Under the "big bang" model for cosmology, before redshift z=1000 , photons in the Cosmic Microwave Background (CMB) were hotter by a factor of (1+z) and hence were able to ionize the hydrogen in the universe. Compton scattering of photons and electrons tightly couples the two species. Meanwhile, electromagnetic interactions couple the electrons and baryons together. The photon-electron-baryon system thus can be thought of as a single tightly coupled fluid, which we call the photon-baryon fluid for short to identify the dominant dynamical components. After the "recombination" epoch at z=1000 when neutral hydrogen forms, CMB photons mainly just stream toward the observer at the present. Hence temperature differences on this surface of last scattering become the anisotropies in the CMB temperature we see today.
We believe that large scale structure in the universe grew out of small perturbations in the early universe through gravitational instability. This implies that the photon-baryon fluid moves in a gravitational potential well before last scattering. For the technically minded, this assumes a Newtonian representation of perturbations or gauge The response of the fluid to the gravitational potential fluctuations allow us to measure the properties of the fluid in an expanding universe known to be filled with dark matter, which allows us to extract basic cosmological parameters, as well as those of the seed perturbations, which can be used to pin down the nature of large scale structure formation in the universe.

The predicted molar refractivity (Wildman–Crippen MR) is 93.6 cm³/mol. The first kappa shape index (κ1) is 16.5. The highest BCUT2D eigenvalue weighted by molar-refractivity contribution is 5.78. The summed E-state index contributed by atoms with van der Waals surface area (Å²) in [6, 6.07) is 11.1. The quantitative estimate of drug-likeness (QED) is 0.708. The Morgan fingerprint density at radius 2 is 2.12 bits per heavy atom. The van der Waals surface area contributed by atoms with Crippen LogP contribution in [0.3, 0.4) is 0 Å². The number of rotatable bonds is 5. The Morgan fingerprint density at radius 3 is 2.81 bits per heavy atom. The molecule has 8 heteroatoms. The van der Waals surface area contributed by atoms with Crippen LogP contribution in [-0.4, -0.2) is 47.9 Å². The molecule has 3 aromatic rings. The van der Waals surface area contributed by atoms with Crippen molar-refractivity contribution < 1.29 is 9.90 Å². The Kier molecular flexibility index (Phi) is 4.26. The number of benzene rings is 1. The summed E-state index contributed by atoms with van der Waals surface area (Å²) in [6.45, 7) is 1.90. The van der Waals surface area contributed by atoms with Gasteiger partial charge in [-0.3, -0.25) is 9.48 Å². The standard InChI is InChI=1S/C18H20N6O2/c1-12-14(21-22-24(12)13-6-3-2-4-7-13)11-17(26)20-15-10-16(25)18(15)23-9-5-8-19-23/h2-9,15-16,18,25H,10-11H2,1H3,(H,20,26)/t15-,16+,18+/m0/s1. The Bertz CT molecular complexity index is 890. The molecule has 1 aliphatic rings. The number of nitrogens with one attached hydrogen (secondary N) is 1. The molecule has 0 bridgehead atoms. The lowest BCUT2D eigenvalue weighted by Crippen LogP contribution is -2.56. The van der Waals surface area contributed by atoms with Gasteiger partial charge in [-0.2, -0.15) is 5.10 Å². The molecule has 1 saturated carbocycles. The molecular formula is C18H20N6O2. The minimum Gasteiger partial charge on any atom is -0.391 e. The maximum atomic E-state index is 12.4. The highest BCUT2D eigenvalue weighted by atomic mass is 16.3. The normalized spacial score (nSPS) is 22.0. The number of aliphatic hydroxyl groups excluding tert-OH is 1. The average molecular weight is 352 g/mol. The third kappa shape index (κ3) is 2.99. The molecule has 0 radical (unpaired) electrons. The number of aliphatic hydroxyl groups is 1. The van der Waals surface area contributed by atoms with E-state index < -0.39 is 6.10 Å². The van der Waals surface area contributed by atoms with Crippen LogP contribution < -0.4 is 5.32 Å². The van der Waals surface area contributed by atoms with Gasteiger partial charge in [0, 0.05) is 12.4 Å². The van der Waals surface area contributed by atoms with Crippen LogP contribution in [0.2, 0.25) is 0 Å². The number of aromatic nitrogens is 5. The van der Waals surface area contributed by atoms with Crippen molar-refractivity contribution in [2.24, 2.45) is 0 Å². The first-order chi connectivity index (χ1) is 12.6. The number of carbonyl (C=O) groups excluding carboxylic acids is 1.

To extract this sort of information we must analyze a map of the CMB sky such as that displayed at the top of this page from the original COBE satellite detection in 1992. Basically, we want to take the power spectrum of this primordial noise. Since the fluctuations are on the sky, this amounts to taking an angular decomposition of the fluctuations in multipole space l (proportional to the inverse angle) rather than Fourier space k (where the underlying potential fluctuations live). When we do this with the data available at the present time, we get the angular power spectrum of CMB anisotropies:
which we will use to reject or corroborate models such as the one drawn in above (solid line). In the near future, we expect a vast increase in sky coverage and sensitivity at smaller angular scales (high l) where many of the interesting features in the power spectrum lie, as the last two panels projecting satellite capabilities show.
The purpose of these pages is to review the underlying physical mechanisms behind theoretical predictions of the anisotropy, such as that shown above, to lay the basis for the science that may be extracted from future detections.
Notes on referencing.